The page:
Sound Advice For Music Downloads

By Branko Miletic

Napster may be dead and you may now be wedded to your iTunes account, but if you like your music unlimited, unpredictable, unusual and in some cases also free, there are plenty of legal music sites out on the super information highway. Here, you will be able to stream and share some of the best and most eclectic music on the planet – all without having to sign up to iTunes – and all within the strict legal confines of digital rights management and international copyright law. Here are some of the web’s better known ones:

SoundCloud- this one is my personal favourites. One thing that I like about SoundCloud is that you can record your own music or voice recording and interact directly with the artist. It offers robust, free accounts to amateur music makers, with more advanced users being able to upgrade to premium accounts for high-end features like upload statistics, controlled distribution and even custom branding of their band and/or albums.

Grooveshark- is very similar to SoundCloud. One of Grooveshark's best features is its iTunes-esque song recommendation system known as "Grooveshark Radio", which finds similar songs to those in your user's playlist and then it will queue them for playback. Grooveshark claims some 60 million songs uploaded from its site each month and also says it has 10 million registered users. Not bad considering its less than 5 years old. The only thing I don’t like is that it likes to think for you – a little too hard sometimes. However, it’s easier to add to your playlist with this program than most of the others I reviewed. Now here is a music catalogue that has been specifically designed to cater more to the pro and semi-pro music producer and/or artist.  As one of the older (2004) legal online music sharing catalogs, Beatport is focused to the digital and electronic music buff and as such won’t appeal to all and sundry out there, however it’s still worth a look. On point of differentiation between Beatportand the other sites is that it uses the WAV format – in other words, it uses uncompressed audio at 16 bits per sample thus maintaining original CD audio quality.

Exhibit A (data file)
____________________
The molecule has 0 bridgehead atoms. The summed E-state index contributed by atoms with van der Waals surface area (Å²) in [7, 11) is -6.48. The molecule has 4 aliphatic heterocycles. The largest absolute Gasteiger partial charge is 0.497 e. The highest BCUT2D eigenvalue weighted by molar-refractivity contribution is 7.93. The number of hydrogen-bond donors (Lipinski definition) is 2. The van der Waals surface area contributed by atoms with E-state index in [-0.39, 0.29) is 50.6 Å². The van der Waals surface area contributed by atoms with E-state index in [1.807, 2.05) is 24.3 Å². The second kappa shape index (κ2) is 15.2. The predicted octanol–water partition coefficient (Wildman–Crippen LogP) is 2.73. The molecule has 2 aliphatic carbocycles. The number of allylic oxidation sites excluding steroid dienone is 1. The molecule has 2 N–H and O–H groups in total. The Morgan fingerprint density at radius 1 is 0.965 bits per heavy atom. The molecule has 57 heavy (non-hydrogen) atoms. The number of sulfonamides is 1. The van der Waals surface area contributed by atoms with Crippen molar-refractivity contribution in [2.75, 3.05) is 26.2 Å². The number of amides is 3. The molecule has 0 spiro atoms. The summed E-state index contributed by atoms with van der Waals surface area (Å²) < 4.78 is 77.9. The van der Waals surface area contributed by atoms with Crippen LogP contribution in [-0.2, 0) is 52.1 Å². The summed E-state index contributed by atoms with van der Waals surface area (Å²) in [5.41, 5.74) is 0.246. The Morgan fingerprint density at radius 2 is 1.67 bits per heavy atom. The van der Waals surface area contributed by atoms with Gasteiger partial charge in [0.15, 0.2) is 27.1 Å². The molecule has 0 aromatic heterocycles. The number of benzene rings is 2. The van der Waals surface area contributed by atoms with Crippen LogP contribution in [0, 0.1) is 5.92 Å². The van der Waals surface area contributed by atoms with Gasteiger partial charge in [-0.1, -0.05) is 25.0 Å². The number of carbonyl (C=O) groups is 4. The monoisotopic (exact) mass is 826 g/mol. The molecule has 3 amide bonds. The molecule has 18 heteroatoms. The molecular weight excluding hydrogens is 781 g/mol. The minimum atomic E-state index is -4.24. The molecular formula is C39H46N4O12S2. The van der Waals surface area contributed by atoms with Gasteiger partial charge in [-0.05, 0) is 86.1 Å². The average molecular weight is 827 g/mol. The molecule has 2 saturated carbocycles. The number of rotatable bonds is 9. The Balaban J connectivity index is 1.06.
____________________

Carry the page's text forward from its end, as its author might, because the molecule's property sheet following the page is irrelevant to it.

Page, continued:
Bandcamp- – Bandcamp is not for everyone – sure it’s a great online music resource, except its geared specifically for music makers. According to the sites owners, Bandcamp is a “publishing platform for bands, or, anthropomorphically/arthropodically-speaking, your fifth, fully geeked-out Beatle – the one who keeps your own website humming and lets you get back to making great music and building your fan base”. Enough said. – This is perhaps my least favourite of all the music sharing sites. UK startup Mixcloud is a fantastic idea – it combines music, radio, FJ mixes and podcasts all one site, which you can upload or share via Twitter or Facebook or just plain old email. The concept is great, the site looks OK, but one thing that holds it back is its usability or rather, lack thereof. It seems that Mixcloud has become somewhat notorious for being hard to use and at times and is buggy – something that I found out when I tried to sign up to the Mixcloud service. Perhaps I suggest a little more work on the back end technical side of the web site and a little less marketing hot air would do Mixcloud a world of good.

Guvera – Launched in Australia last year, Guvera sees itself as the guerilla marketing tool of free music on the internet, thus the name (although a slightly different spelling variation from the revolutionary). It’s a simple concept – you sign up giving up a lot of information about yourself and you get to download free music. There is a slight catch in that each page visit to download the music is sponsored by an advertiser – it can be Dominos or Billabong or whoever. They pay for the download as you look at their ad. Not a bad concept.